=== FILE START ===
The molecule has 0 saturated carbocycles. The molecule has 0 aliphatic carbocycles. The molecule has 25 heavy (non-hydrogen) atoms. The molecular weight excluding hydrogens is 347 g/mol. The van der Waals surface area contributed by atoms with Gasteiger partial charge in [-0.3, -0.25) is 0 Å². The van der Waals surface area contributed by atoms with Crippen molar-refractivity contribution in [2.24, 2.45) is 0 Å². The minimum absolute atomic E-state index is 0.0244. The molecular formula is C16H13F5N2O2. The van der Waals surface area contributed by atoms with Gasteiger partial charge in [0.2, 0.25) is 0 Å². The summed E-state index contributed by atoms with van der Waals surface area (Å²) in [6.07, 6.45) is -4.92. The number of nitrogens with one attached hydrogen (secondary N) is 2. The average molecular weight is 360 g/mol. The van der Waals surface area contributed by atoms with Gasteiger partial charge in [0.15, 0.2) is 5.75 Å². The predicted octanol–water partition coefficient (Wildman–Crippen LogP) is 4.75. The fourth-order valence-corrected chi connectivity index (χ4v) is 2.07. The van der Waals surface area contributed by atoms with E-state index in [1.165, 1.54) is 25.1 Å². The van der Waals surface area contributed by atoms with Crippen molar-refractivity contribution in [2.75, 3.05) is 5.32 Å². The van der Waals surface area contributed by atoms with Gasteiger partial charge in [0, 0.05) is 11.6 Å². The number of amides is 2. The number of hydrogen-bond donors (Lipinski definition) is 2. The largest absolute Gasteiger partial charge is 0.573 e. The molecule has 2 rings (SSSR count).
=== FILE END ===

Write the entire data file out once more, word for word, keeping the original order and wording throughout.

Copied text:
The molecule has 0 saturated carbocycles. The molecule has 0 aliphatic carbocycles. The molecule has 25 heavy (non-hydrogen) atoms. The molecular weight excluding hydrogens is 347 g/mol. The van der Waals surface area contributed by atoms with Gasteiger partial charge in [-0.3, -0.25) is 0 Å². The van der Waals surface area contributed by atoms with Crippen molar-refractivity contribution in [2.24, 2.45) is 0 Å². The minimum absolute atomic E-state index is 0.0244. The molecular formula is C16H13F5N2O2. The van der Waals surface area contributed by atoms with Gasteiger partial charge in [0.2, 0.25) is 0 Å². The summed E-state index contributed by atoms with van der Waals surface area (Å²) in [6.07, 6.45) is -4.92. The number of nitrogens with one attached hydrogen (secondary N) is 2. The average molecular weight is 360 g/mol. The van der Waals surface area contributed by atoms with Gasteiger partial charge in [0.15, 0.2) is 5.75 Å². The predicted octanol–water partition coefficient (Wildman–Crippen LogP) is 4.75. The fourth-order valence-corrected chi connectivity index (χ4v) is 2.07. The van der Waals surface area contributed by atoms with E-state index in [1.165, 1.54) is 25.1 Å². The van der Waals surface area contributed by atoms with Crippen molar-refractivity contribution in [2.75, 3.05) is 5.32 Å². The van der Waals surface area contributed by atoms with Gasteiger partial charge in [0, 0.05) is 11.6 Å². The number of amides is 2. The number of hydrogen-bond donors (Lipinski definition) is 2. The largest absolute Gasteiger partial charge is 0.573 e. The molecule has 2 rings (SSSR count).